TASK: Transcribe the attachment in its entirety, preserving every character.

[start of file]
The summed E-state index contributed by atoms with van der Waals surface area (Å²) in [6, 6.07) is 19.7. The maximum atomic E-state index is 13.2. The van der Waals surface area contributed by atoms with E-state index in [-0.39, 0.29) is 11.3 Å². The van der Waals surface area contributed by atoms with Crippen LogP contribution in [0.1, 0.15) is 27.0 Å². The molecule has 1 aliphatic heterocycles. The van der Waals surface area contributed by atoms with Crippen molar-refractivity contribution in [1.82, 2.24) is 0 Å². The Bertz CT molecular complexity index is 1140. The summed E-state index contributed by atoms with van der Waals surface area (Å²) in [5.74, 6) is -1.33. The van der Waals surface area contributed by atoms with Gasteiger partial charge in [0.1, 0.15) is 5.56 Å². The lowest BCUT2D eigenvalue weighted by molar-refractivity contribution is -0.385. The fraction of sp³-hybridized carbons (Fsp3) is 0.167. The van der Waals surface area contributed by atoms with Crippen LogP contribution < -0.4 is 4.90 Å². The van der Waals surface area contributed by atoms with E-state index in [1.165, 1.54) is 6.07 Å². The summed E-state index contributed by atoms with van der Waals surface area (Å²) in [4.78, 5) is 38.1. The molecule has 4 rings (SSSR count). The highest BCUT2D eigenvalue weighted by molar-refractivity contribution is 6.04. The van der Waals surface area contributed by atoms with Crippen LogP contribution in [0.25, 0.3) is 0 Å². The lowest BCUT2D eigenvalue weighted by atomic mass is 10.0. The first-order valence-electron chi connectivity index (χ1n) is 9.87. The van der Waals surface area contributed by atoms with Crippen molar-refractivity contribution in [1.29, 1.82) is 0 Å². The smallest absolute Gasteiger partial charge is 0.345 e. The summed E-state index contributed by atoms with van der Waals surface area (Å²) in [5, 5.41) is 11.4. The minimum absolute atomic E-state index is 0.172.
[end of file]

The summed E-state index contributed by atoms with van der Waals surface area (Å²) in [6, 6.07) is 19.7. The maximum atomic E-state index is 13.2. The van der Waals surface area contributed by atoms with E-state index in [-0.39, 0.29) is 11.3 Å². The van der Waals surface area contributed by atoms with Crippen LogP contribution in [0.1, 0.15) is 27.0 Å². The molecule has 1 aliphatic heterocycles. The van der Waals surface area contributed by atoms with Crippen molar-refractivity contribution in [1.82, 2.24) is 0 Å². The Bertz CT molecular complexity index is 1140. The summed E-state index contributed by atoms with van der Waals surface area (Å²) in [5.74, 6) is -1.33. The van der Waals surface area contributed by atoms with Gasteiger partial charge in [0.1, 0.15) is 5.56 Å². The lowest BCUT2D eigenvalue weighted by molar-refractivity contribution is -0.385. The fraction of sp³-hybridized carbons (Fsp3) is 0.167. The van der Waals surface area contributed by atoms with Crippen LogP contribution < -0.4 is 4.90 Å². The van der Waals surface area contributed by atoms with E-state index in [1.165, 1.54) is 6.07 Å². The summed E-state index contributed by atoms with van der Waals surface area (Å²) in [4.78, 5) is 38.1. The molecule has 4 rings (SSSR count). The highest BCUT2D eigenvalue weighted by molar-refractivity contribution is 6.04. The van der Waals surface area contributed by atoms with Crippen LogP contribution in [0.25, 0.3) is 0 Å². The lowest BCUT2D eigenvalue weighted by atomic mass is 10.0. The first-order valence-electron chi connectivity index (χ1n) is 9.87. The van der Waals surface area contributed by atoms with Crippen molar-refractivity contribution in [1.29, 1.82) is 0 Å². The smallest absolute Gasteiger partial charge is 0.345 e. The summed E-state index contributed by atoms with van der Waals surface area (Å²) in [5, 5.41) is 11.4. The minimum absolute atomic E-state index is 0.172.